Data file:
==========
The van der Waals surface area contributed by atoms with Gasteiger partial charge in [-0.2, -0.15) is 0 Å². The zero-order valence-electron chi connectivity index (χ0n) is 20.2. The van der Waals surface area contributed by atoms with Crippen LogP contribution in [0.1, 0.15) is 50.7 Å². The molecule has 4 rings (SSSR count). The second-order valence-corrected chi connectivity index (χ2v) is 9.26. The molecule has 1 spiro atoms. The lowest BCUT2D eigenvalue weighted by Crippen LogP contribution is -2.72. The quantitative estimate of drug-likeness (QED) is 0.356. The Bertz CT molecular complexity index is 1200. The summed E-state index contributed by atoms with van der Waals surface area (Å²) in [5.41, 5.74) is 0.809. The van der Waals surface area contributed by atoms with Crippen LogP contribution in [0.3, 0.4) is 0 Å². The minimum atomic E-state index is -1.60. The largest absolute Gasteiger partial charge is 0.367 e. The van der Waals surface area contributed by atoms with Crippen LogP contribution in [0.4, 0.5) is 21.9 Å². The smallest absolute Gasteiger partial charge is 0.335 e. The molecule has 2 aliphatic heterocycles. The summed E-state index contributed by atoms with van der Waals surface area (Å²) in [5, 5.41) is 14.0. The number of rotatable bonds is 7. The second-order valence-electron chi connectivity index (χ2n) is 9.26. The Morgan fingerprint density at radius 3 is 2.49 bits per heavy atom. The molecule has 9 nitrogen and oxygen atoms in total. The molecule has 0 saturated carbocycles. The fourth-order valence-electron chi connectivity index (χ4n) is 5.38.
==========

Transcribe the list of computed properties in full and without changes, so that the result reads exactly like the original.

The van der Waals surface area contributed by atoms with Gasteiger partial charge in [-0.2, -0.15) is 0 Å². The zero-order valence-electron chi connectivity index (χ0n) is 20.2. The van der Waals surface area contributed by atoms with Crippen LogP contribution in [0.1, 0.15) is 50.7 Å². The molecule has 4 rings (SSSR count). The second-order valence-corrected chi connectivity index (χ2v) is 9.26. The molecule has 1 spiro atoms. The lowest BCUT2D eigenvalue weighted by Crippen LogP contribution is -2.72. The quantitative estimate of drug-likeness (QED) is 0.356. The Bertz CT molecular complexity index is 1200. The summed E-state index contributed by atoms with van der Waals surface area (Å²) in [5.41, 5.74) is 0.809. The van der Waals surface area contributed by atoms with Crippen LogP contribution in [0.3, 0.4) is 0 Å². The minimum atomic E-state index is -1.60. The largest absolute Gasteiger partial charge is 0.367 e. The van der Waals surface area contributed by atoms with Crippen LogP contribution in [0.4, 0.5) is 21.9 Å². The smallest absolute Gasteiger partial charge is 0.335 e. The molecule has 2 aliphatic heterocycles. The summed E-state index contributed by atoms with van der Waals surface area (Å²) in [5, 5.41) is 14.0. The number of rotatable bonds is 7. The second-order valence-electron chi connectivity index (χ2n) is 9.26. The Morgan fingerprint density at radius 3 is 2.49 bits per heavy atom. The molecule has 9 nitrogen and oxygen atoms in total. The molecule has 0 saturated carbocycles. The fourth-order valence-electron chi connectivity index (χ4n) is 5.38.